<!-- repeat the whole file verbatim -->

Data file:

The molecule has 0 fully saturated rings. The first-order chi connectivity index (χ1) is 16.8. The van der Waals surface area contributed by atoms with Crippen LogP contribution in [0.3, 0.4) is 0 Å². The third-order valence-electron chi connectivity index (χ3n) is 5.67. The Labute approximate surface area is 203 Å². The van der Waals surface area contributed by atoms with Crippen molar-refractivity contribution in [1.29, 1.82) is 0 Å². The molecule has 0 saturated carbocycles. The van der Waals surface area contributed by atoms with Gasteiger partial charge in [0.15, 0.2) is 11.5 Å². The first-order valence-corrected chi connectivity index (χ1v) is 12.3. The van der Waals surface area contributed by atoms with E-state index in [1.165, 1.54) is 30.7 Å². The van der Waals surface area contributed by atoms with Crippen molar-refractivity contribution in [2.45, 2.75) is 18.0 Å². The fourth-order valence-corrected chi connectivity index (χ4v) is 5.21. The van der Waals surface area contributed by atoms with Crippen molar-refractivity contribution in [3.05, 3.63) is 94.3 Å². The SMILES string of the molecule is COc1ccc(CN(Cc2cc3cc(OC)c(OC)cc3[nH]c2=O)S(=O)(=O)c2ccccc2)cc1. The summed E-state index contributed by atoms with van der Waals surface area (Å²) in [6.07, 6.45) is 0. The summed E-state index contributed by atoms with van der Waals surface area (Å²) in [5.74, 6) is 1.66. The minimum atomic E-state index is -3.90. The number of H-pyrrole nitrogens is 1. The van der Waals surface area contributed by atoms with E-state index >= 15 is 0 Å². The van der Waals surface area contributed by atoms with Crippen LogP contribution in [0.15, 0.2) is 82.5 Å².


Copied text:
The molecule has 0 fully saturated rings. The first-order chi connectivity index (χ1) is 16.8. The van der Waals surface area contributed by atoms with Crippen LogP contribution in [0.3, 0.4) is 0 Å². The third-order valence-electron chi connectivity index (χ3n) is 5.67. The Labute approximate surface area is 203 Å². The van der Waals surface area contributed by atoms with Crippen molar-refractivity contribution in [1.29, 1.82) is 0 Å². The molecule has 0 saturated carbocycles. The van der Waals surface area contributed by atoms with Gasteiger partial charge in [0.15, 0.2) is 11.5 Å². The first-order valence-corrected chi connectivity index (χ1v) is 12.3. The van der Waals surface area contributed by atoms with E-state index in [1.165, 1.54) is 30.7 Å². The van der Waals surface area contributed by atoms with Crippen molar-refractivity contribution in [2.45, 2.75) is 18.0 Å². The fourth-order valence-corrected chi connectivity index (χ4v) is 5.21. The van der Waals surface area contributed by atoms with Crippen molar-refractivity contribution in [3.05, 3.63) is 94.3 Å². The SMILES string of the molecule is COc1ccc(CN(Cc2cc3cc(OC)c(OC)cc3[nH]c2=O)S(=O)(=O)c2ccccc2)cc1. The summed E-state index contributed by atoms with van der Waals surface area (Å²) in [6.07, 6.45) is 0. The summed E-state index contributed by atoms with van der Waals surface area (Å²) in [5.74, 6) is 1.66. The minimum atomic E-state index is -3.90. The number of H-pyrrole nitrogens is 1. The van der Waals surface area contributed by atoms with E-state index >= 15 is 0 Å². The van der Waals surface area contributed by atoms with Crippen LogP contribution in [0.15, 0.2) is 82.5 Å².